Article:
(2) The church was next whitelimed in 1652, when £1 1s. Od. was paid to whitelimers who came from a distance, and additional sums were spent on their board and lodging. Thomas Wilshire was paid 1s. Od. for carrying the ladder and 2s. 6d. was paid to Goodwife Wilshire for cleaning up after the whitelimers on this occasion.

(3) Continually recurring were sums for glazing the windows; much annoyance and damage was caused by fives players who used the wall of the tower as their court. There are said to be marks on the tower where the fives boards were put up. In 1642 the sum of £8 9s. 1Od. was spent on glazing windows broken by players, but it was not until 1647 that there is any record of action being taken to stop them. In this year Thomas Wilshire received an additional 1s. 1d. "for sitting before the tower to hinder the fives playing". In 1648 there is a cryptic payment to him of 1s. 6d. "for digging before the tower", and in 1651 there is a more explicit entry when Thomas Wilshire was paid 1s. for digging pits to save the church windows.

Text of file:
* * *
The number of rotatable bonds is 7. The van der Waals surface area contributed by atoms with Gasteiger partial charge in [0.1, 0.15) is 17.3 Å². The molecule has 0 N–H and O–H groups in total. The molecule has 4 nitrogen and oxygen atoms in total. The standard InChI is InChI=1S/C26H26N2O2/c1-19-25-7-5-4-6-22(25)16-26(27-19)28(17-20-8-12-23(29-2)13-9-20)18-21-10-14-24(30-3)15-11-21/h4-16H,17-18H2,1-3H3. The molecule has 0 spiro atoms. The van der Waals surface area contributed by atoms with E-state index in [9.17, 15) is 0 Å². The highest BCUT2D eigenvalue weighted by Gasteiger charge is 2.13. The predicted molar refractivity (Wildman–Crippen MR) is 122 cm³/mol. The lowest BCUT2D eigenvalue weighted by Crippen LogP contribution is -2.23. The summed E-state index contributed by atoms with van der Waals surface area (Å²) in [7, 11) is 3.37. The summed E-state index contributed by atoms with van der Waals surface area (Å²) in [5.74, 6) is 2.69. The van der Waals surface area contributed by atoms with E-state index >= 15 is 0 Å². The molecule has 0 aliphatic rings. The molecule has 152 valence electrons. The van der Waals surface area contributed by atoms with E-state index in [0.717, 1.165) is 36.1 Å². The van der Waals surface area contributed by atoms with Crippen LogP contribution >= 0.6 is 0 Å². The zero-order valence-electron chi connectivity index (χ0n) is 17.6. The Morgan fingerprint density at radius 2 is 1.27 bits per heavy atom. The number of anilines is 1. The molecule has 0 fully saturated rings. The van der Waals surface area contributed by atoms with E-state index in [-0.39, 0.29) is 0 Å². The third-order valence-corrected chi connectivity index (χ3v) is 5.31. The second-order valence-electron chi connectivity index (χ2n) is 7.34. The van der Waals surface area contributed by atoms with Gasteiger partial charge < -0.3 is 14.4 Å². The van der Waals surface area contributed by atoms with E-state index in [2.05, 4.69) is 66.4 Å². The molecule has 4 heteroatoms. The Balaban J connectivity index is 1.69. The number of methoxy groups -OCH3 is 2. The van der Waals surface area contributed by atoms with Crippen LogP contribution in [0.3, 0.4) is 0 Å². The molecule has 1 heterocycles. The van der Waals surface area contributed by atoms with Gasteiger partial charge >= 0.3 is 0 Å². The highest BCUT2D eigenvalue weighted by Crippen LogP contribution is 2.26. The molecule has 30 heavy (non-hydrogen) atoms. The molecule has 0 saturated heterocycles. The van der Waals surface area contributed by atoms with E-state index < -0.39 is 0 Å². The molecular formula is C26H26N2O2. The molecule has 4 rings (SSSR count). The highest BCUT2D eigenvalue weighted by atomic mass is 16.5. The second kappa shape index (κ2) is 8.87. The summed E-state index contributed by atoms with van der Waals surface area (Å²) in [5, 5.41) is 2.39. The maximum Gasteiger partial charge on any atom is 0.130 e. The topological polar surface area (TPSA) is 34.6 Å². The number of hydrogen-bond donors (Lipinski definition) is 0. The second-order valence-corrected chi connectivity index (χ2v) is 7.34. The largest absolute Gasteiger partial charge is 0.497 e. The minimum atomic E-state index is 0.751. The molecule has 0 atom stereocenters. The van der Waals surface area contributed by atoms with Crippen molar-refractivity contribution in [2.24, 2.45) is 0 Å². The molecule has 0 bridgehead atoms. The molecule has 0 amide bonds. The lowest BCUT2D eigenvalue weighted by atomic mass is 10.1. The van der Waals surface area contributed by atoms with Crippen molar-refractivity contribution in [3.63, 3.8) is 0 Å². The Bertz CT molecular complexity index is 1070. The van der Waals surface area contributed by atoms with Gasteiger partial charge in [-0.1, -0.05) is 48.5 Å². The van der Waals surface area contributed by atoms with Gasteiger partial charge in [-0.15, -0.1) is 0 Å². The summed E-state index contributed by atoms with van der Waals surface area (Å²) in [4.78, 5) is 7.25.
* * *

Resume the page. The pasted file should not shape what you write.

(b) Payments made for services rendered to the church;-

(1) Thomas Wilshire is apparently sexton receiving an annual sum as wages (£2 13s. 4d. to £3), and also additional sums for such work as grave digging, attending the carpenter, blowing the organ and various repairs.

(2) In 1639 the then organist Llenard Fuller received £6 7s. Od. annual wages and Thomas Wilshire was paid 6s. 8d. a year for blowing the organ.

(3) From payments made to the ringers, events of national importance can be traced. Throughout the accounts, even during the time of the Protectorate, substantial sums were paid to the ringers on 5th November. Until the Civil War, the bells were rung to commemorate the anniversary of the Coronation of Charles I.